Minnesota can weather the skilled-worker shortage that’s clouding state economic forecasts in two ways: It can beef up the competencies and productivity of potential workers already here, or it can attract more workers from other places.
This state can and probably should employ both strategies, Steven Rosenstone allows. But when policymakers must choose between the two, they should opt for investing in the people who already call Minnesota home. It’s the more fruitful approach, he assures.
That may be what one would expect the CEO of the state’s largest provider of higher education to say. But as of April 8, Rosenstone is a lame duck, free to speak his mind — not that he has ever been known for reticence in his five years as chancellor of the Minnesota State Colleges and Universities system.
Rosenstone, 64, announced that he’ll retire as chancellor in mid-2017. Often, a leader who becomes a lame duck is soon ignored, and not always for benign reasons. Witness the experience of the nation’s term-limited president trying to fill a U.S. Supreme Court vacancy.
It will be a shame if Rosenstone is similarly disregarded in the next year as the MnSCU board of trustees searches for his successor. His assertive leadership style may not have charmed every constituency in the sprawling, fractious MnSCU collective, as criticism of his approach to strategic planning and a string of faculty no-confidence votes in 2014 attest.
But after 20 years in Minnesota, 15 of them in leadership at the University of Minnesota, Rosenstone is among the state’s keenest analysts of this state’s biggest looming challenge: Its pool of well-educated workers is not growing fast enough to meet employer demand and keep Minnesota prospering. He bears heed when he calls for redoubled efforts to get the most out of every potential worker — and that means getting the most out of public education, including and maybe especially MnSCU.
“The Achilles’ heel of this state’s economy is its talent pipeline. It isn’t flowing fast enough,” Rosenstone said after he announced his retirement plans. “The thing that’s slowing the flow is our tragic racial disparities. Seventy percent of all the population growth statewide is among people of color. The fastest-growing populations in our communities are those who today are least-prepared for the jobs that need to be filled.
“We collectively need to have all heads together on the disparities issue. There is no state in the nation that needs a more talented workforce than Minnesota does. We either solve this problem, or we are in deep trouble. … We’ve got to have more and more students prepared for postsecondary and more and more staying in Minnesota for postsecondary study.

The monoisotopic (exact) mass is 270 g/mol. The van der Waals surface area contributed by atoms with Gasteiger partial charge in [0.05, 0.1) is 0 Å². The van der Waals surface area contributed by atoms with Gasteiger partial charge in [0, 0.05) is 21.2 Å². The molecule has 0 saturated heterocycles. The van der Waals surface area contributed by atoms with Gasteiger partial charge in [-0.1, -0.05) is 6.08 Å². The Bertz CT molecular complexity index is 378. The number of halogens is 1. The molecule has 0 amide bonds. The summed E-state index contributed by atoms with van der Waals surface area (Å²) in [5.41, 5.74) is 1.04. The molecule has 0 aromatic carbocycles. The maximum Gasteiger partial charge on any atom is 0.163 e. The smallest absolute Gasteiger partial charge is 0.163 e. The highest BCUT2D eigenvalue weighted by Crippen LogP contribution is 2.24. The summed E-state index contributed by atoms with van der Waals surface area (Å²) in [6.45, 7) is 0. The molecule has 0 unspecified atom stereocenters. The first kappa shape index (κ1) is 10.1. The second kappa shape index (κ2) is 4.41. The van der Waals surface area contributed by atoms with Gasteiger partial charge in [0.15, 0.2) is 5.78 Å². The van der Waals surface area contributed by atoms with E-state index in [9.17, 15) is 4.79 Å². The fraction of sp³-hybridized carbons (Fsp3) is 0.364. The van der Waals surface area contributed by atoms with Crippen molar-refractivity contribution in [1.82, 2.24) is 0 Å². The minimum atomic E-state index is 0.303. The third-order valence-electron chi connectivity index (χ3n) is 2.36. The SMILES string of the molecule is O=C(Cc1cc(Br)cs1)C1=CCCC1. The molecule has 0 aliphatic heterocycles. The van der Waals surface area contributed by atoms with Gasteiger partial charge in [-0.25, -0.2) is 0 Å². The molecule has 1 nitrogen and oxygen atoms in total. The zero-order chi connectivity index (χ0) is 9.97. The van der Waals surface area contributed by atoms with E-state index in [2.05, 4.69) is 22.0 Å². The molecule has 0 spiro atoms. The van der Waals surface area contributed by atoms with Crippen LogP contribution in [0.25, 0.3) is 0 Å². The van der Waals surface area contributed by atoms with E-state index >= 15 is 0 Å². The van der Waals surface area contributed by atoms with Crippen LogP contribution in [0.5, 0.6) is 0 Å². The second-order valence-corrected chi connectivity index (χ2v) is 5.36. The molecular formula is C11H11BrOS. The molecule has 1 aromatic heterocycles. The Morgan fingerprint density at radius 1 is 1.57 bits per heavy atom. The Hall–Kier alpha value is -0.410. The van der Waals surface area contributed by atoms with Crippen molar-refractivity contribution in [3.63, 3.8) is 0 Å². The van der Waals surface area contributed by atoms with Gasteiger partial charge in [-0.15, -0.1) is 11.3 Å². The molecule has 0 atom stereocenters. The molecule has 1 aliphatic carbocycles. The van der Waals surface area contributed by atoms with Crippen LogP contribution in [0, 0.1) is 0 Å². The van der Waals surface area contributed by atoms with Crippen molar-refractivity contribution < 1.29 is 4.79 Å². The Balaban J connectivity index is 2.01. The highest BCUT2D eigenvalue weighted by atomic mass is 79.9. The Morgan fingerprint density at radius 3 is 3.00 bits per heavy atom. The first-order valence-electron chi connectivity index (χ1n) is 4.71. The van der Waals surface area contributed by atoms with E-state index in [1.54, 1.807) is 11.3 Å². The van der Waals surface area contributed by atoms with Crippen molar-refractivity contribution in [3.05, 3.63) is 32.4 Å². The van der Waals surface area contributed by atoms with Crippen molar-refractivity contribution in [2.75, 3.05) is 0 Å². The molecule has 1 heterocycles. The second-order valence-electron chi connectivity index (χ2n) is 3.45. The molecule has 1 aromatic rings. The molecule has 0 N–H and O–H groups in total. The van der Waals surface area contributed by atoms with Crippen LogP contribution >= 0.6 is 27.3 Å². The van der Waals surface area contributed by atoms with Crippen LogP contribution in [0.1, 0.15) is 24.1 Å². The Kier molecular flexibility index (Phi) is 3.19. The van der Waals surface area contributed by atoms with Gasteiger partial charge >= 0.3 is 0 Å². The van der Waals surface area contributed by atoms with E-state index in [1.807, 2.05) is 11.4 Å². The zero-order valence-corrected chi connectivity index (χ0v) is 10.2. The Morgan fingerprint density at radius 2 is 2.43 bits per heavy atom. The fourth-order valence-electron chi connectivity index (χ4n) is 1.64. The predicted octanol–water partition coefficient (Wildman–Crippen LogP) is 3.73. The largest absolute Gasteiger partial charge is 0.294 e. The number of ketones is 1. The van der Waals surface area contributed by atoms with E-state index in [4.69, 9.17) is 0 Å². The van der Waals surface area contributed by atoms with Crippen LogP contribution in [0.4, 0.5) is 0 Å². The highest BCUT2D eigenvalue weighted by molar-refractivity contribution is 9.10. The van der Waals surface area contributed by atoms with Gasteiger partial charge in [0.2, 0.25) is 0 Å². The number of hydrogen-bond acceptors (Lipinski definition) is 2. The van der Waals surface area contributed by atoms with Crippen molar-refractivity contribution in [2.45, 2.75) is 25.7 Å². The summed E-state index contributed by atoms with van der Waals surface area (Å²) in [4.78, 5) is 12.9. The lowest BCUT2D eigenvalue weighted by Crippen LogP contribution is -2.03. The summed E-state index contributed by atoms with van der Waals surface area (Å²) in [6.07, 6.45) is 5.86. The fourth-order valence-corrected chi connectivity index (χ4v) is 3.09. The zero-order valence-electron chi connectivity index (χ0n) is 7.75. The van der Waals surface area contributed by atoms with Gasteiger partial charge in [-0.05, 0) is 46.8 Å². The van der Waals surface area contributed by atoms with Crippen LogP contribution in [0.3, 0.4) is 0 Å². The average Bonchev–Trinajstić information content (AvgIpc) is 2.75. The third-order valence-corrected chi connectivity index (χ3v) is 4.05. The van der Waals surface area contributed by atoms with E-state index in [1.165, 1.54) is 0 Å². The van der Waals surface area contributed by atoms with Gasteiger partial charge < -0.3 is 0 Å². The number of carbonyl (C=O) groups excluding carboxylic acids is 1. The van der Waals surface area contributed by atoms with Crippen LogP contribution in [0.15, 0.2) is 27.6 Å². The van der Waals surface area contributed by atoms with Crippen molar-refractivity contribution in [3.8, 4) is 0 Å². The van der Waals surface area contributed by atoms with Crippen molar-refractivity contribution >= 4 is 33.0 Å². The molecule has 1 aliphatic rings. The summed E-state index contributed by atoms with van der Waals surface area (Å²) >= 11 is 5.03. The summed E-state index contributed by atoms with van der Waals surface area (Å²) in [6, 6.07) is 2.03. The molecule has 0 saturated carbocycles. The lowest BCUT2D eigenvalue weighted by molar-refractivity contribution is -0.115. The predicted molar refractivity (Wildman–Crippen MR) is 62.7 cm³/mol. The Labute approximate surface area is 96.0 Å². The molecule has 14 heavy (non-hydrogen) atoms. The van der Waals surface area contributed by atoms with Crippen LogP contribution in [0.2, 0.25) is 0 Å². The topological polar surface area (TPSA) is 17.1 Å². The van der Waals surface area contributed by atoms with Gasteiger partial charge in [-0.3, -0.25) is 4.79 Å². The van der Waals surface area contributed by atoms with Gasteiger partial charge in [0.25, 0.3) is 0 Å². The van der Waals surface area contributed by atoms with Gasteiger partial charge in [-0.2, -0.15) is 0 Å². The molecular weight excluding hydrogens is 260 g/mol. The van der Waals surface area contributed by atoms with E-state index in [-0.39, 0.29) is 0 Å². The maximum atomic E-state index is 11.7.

“We in education all need to be higher-performing — all of us.”
Rosenstone believes improving educational performance will require punching holes in more of the institutional walls that have been erected and fortified through 158 years of statehood, at both the high school and higher-ed levels.
He’s not talking about institutional mergers, which have come to be seen as more political trouble than they are worth. Rather, Rosenstone’s favorite word of late is the same one he highlighted in his 2011 inaugural message — “collaboration.”
Collaboration is what Rosenstone says he has encouraged among MnSCU’s 31 institutions. There’s evidence that more of it is happening, too, though that may be in spite of the chancellor as well as because of him. Shared faculty unhappiness about his approach to strategic planning may have done more to push two-year college and four-year university faculty into joint efforts than the chancellor’s exhortations to collaborate could have alone.
One example: Faculty members are the lead in knocking down old barriers to transfers of academic credits from when students transfer from two-year to four-year MnSCU schools. Rosenstone says that shows what can happen when previously autonomous institutions decide they are part of one system whose mission is to serve the whole state.
There needs to be a lot more of that kind of collaboration — and not just within MnSCU — if Minnesota is going to produce more educated workers in the next few years, Rosenstone says. That’s the best way to make the most of ever-scarce educational resources.
He’s enthusiastic about helping more students earn college credits while in high school. He’s keen on working with employers to inform younger students about career options and providing more on-the-job college learning. He’s proud of MnSCU colleges that have revamped and approved academic support for students who arrive in college without all the high school preparation college-level classes require.
“So much of what we have to accomplish does not involve working within MnSCU,” he said. “It’s working with K-12, it’s working with the Chamber [of Commerce], its working with DEED [the state Department of Employment and Economic Development], it’s working with Itasca” [Itasca Project, a business-oriented civic leadership group]. All of those entities are keenly aware of Minnesota’s workforce challenges, Rosenstone says. Minnesota needs them very intentionally pulling together now.
More’s the point: Minnesota needs higher-education leaders who are willing to pull in concert with those external forces, even if doing so causes anxiety within the academy. Consider that a plea to the MnSCU board of trustees’ chancellor search committee.
Lori Sturdevant, an editorial writer and columnist, is at email@example.com.